Colossians 1-4, Philemon 1

Just found this out in my study today…. within 10 years of the time that Paul wrote these letters (possibly less than 5 years)  there was a huge earthquake in Turkey that wiped out Colossae, Laodicea and Hierapolis (another nearby town).   It’s very likely that Philemon died in this tragedy, along with other Christians.  The towns were never rebuilt.
Read Colossians and Philemon here
Paul wrote Colossians around 50 A.D, and some say that he wrote about 60 A.D.   The earthquake happened either in 61 or 62.   It is entirely possible that it was less than 5 years between Paul’s writing to the church and their demise.    It happened 2000 years ago, and still somehow I am sad.   That seems odd.
From the way Paul is writing we conclude that he was concerned with the potential spread of Gnosticism to the church.  (2:4, 2:8) Gnosticism (briefly) is the belief that God grants some people special wisdom and “secret” insights that allow them to connect with Him.   Therefore, only those who have the “special knowledge” are truly saved.  These folks would embrace the parts of the Bible that they had, but would insist that something “more” was needed to be part of God’s heavenly kingdom.     From what Paul writes, it would seem that they were telling the church that they had a special revelation from God that told them to abstain from a variety of things (2:16).
As I read the list of things that Paul warned against, I find that a few of them have crept back into our theology today.  I don’ think that we “worship” these things in the same way that the Colossians were, but isn’t it interesting that they keep resurfacing?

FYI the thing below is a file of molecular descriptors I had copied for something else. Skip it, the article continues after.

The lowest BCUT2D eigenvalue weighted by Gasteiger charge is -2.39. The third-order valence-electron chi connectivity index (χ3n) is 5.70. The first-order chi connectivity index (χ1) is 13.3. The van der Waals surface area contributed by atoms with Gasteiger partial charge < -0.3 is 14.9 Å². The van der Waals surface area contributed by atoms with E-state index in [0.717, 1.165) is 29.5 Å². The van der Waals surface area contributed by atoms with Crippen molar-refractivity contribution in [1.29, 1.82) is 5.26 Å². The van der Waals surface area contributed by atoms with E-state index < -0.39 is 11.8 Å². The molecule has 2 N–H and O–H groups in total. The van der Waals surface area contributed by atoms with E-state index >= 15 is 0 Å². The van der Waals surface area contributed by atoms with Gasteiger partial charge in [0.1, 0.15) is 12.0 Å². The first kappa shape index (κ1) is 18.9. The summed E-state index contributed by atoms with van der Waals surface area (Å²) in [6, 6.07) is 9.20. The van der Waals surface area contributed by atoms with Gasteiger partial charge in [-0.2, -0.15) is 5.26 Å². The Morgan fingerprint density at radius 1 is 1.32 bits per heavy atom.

For instance, the worship of angels.   I don’t see us worshipping angels, but we seem to have an obsession with them.  I seem to remember the Bible saying that we shouldn’t make any images of “things in heaven”…..that would include angels, right?   And yet you will find them as trinkets and collectables in almost every home.   There are several TV shows that are based on angels, and many movies have an angel theme as well.    As you might have guessed, everything we imagine about angels is just that…imagination.   Angels don’t get their wings when a bell rings, we’ve never been told of a female angel in scripture, and the Bible never says anything about people becoming angels.    We made all of that up.    I wonder if God is upset with our angel fascination.   I’m not sure about that.
Here’s a real tantalizing thought from Colossians 2:18,21 and 23.    Paul is saying that denying yourself certain things is of no spiritual value.   Since we know that Paul practiced self denial, and the Bible speaks often of denying self….he must mean something that isn’t explained very well.   I suggest that Paul is arguing against self denial as a means to “earn” God’s favor or His blessing.    God cannot be manipulated or bought.   We cannot purchase or earn our salvation, it is a free gift from God Himself to each of us, if we choose to accept it.      I think Paul would agree that self denial is a good thing when we are using it simply as an expression of love for God.    Therefore, I abstain from alcohol.   Not to earn my salvation, but to demonstrate in some practical way my love for Jesus.      And, as verse 23 points out, there isn’t a guarantee that my abstinence will stop evil thoughts.    Ancient monks believed that if they lived apart from society, and didn’t associate with women, that they would not be as tempted.   However, that did not prove to be true.   Our thoughts condemn us even when our actions are held in check.     As we all know, you can be guilty of murder even if you only dream about it.
It’s becoming later in the day, and I keep trying to finish my thoughts (without much luck) so I think I am just going to call it “good enough” for today.
A few things that I want to remember:
1:15-22 is a great passage.    I should try to memorize it sometime.
Chapter 3 does a great job of summing up how we should live as Christians
I didn’t know that Mark and Barnabus were related.   (4:10) Maybe that’s why Barnabus wanted him to come, and why Paul and Barnabus separated over it later.